COURT WATCH: Court Denies Judicial Diversion; Unhoused Accused Unable to Afford Court-Ordered Classes  

LOS ANGELES- CA, MARCH 2: Los Angeles Superior Court Stanley Mosk Courthouse March 2, 2004 in Los Angeles Hills, California. (Photo by Frazer Harrison/Getty Images) *** Local Caption ***

By Sarah Chayet

VAN NUYS, CA – Deputy Public Defender Nikki D. Herst-Cook’s request that an unhoused accused person be able to attend counseling instead of domestic violence classes was denied by Commissioner Dennis Mulcahy this week in Los Angeles County Superior Court here, despite the accused’s inability to pay for the classes.

“(The accused) is homeless and working odd jobs here and there,” said DPD Herst-Cook, adding they had been able to find counseling services that would come at no cost to the accused, while most DV class programs are around $25 per class. 

“$25 per class is a significant amount of money,” said DPD Herst-Cook, noting these classes would span several weeks, requiring a payment of around this amount each week. 

Commissioner Mulcahy asked the defense if the accused was receiving any assistance from government services. The defense said the only form of government assistance the accused was receiving was food stamps. 

“Further relief denied,” said DPD Herst-Cook, referring to relief that would have helped the accused pay for the court-ordered DV classes. 

“I think there’s things that are available to him,” said Commissioner Mulcahy. “It seems to me he would qualify for these services. It’s a matter of finding housing and financial services,” said Commissioner Mulcahy.

The commissioner inquired of the defense whether or not there were programs for people who were “totally indigent,” like the accused, or if there was a social worker that could assist him. DPD Herst-Cook identified herself as being the person who takes on the role of a social worker in this situation.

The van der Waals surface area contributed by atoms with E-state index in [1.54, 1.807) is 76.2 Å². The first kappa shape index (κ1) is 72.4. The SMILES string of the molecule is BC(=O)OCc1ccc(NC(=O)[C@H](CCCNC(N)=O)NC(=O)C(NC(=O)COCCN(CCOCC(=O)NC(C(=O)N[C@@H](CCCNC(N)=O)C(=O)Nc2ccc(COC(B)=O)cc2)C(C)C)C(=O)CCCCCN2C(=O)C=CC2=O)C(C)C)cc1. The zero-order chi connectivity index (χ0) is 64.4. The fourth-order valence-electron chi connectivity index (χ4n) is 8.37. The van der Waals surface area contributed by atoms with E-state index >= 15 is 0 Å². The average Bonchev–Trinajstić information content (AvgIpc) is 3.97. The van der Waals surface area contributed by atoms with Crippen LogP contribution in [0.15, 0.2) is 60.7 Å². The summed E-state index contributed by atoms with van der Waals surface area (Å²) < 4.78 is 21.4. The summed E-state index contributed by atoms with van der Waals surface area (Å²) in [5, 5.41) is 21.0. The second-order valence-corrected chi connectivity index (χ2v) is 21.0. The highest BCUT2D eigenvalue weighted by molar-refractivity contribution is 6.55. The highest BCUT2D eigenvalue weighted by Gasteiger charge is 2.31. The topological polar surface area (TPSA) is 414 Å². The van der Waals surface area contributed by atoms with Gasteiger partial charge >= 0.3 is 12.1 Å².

“(The court) is not willing to grant judicial diversion because nothing is going to be accomplished,” said Mulcahy. The accused had a probation violation that was outstanding. 

“I can help him try to get services,” said DPD Herst-Cook. “I know of one (DV class program) that’s free, but it’s in Boyle Heights.”

Commissioner Mulcahy continued to state more helpful resources could be sought out by the defense, adding. “I understand the issues, but I hope you can help him find government assistance.”

This case has been continued and will next be heard March 20.

About The Author

I'm a recent California Polytechnic University, San Luis Obispo grad. I majored in English and received a minor in Studio Art. In the fall, I plans to go back to school for a master's degree in English Literature. Currently, I am a transcript editor for CalMatters, and I hope to enter the field of technical writing someday. In my freetime, I love to draw, go on roadtrips, and camp

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